My water heating tank has sprung a leak - out of the top (fortunately?) Whoever installed this thing didn't do a proper job of preventing galvanic corrosion, so the tank input is corroded (irreparably, I believe) and leaking.

I turned off the cold water input but am anxious about the gas line. Is there harm in leaving the gas on? I guess I'm worried about having to turn it back on and deal with igniting the pilot light, though I don't think that's likely, the tank must be replaced ASAP and I won't be using it again in its current state.

There are a couple images attached - you can see where water has been running away from the corroded input. In one image, on the left you can see the gas line for the furnace - there's a similar line just above for the water heater. Presumably I can just turn the knob to turn off the gas - should I turn it off on the tank, too? The tank has a knob with positions marked "off", "pilot", "on". Turn off the mainline first and let the pilot burn the remaining gas in the line before turning off the gas on the tank itself?

Can this be repaired? The tank will be 12 years old around November and is still under warranty, but I don't think that will cover poor installation. I only moved in within the last year, wish I'd caught this during the walkthrough. The mortgage includes a home warranty, but it doesn't cover corrosion!

Corroded cold water input on hot water tank Contrast between hot water output and corroded cold water input on hot water tank

  • 1
    That corrosion might be from just a seep. The water heater might be OK to use as is until a convenient time to replace it. A 12-year-old gas fired tank WH is due for replacement. May 20, 2019 at 18:56
  • @JimStewart - but what about fixing the leak? It's become substantial.
    – Matt
    May 20, 2019 at 18:58

1 Answer 1


The straightforward solution is to call a plumber to replace the heater. If you are not skilled at sweating copper and have the equipment, then this job is too difficult.

If I were going to repair the leak without turning off all the water to the house, I would cut out enough of the tubing on the tank side of the valve to allow unscrewing the copper female adapter. Then clean up the threads and solder up a new fitting with tubing so that you are not heating the water heater tubing. Then screw it on and finish by soldering the other end.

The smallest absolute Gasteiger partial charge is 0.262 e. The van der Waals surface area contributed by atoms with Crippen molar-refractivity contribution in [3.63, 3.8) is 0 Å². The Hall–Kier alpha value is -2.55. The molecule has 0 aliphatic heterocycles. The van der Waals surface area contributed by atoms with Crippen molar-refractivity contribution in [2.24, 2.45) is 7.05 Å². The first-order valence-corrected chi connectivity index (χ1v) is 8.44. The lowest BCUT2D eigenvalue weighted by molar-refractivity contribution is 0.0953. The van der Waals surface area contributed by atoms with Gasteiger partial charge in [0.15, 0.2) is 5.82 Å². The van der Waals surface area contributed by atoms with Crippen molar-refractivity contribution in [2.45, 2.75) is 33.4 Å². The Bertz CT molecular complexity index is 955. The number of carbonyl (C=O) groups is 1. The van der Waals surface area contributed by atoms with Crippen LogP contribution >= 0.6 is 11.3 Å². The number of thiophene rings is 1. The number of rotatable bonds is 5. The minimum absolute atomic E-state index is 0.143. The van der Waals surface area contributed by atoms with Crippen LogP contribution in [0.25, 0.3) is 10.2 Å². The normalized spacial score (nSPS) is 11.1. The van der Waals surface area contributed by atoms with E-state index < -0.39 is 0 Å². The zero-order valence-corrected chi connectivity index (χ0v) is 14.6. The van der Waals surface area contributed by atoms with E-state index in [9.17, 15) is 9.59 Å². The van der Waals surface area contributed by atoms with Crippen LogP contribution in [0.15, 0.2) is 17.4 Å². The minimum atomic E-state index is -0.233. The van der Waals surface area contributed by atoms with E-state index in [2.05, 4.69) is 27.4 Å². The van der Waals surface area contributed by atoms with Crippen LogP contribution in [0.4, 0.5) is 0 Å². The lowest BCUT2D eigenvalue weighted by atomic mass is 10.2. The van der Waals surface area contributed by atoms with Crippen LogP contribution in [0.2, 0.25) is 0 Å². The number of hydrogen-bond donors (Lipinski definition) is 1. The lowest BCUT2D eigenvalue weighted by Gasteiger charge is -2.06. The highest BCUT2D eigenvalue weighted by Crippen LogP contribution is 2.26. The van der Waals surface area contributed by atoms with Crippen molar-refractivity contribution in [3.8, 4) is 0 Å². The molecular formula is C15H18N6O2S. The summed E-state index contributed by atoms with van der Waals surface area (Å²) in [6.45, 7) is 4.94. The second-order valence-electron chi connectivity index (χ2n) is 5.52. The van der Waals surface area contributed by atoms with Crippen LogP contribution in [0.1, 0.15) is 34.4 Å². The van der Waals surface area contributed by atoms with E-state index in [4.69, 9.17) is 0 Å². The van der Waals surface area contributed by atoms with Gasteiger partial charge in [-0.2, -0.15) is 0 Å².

Before cutting into the tubing, you would turn the gas at the heater to pilot, then turn the cold supply off. It appears the leak is on the cold supply side. Open a hot tap somewhere to relieve pressure in the tank and drain the tank down a little.

  • Do you think the corroded threads on the tank can be salvaged, or would it require detaching the copper and doing some cleanup and investigation?
    – Matt
    May 20, 2019 at 21:27
  • 1
    It would require detaching the copper and cleaning up the threads, and it might not work. It might still leak, and you wouldn't know until you had it all put back together. May 20, 2019 at 21:57
  • 2
    Count on replacing the cold water supply valve. The valve in place appears to be a brass gate valve. You can probably shut it off but then you might not be able to reopen it. It might not shut off completely and then to proceed you'd have to shut off all water to the house. My advice is to call a plumber. Ask him to bring a 3/4" ball valve for the cut-off. And bring bendable supply lines with thread-on and "dielectric" connections. May 20, 2019 at 22:03
  • 1
    You might well be able to do the installation without sweating (soldering) using shark bite connectors such as lowes.com/pd/…
    – Yehuda_NYC
    May 20, 2019 at 22:13
  • Yes, get all the parts to install a new ball valve which connects with compression fittings and a bendable connection line from the valve to the tank. This has a seal and only uses the threads to hold the joint tight. Turn off the water to the house and cut the copper tubing above the valve and install the new ball valve. May 21, 2019 at 2:48

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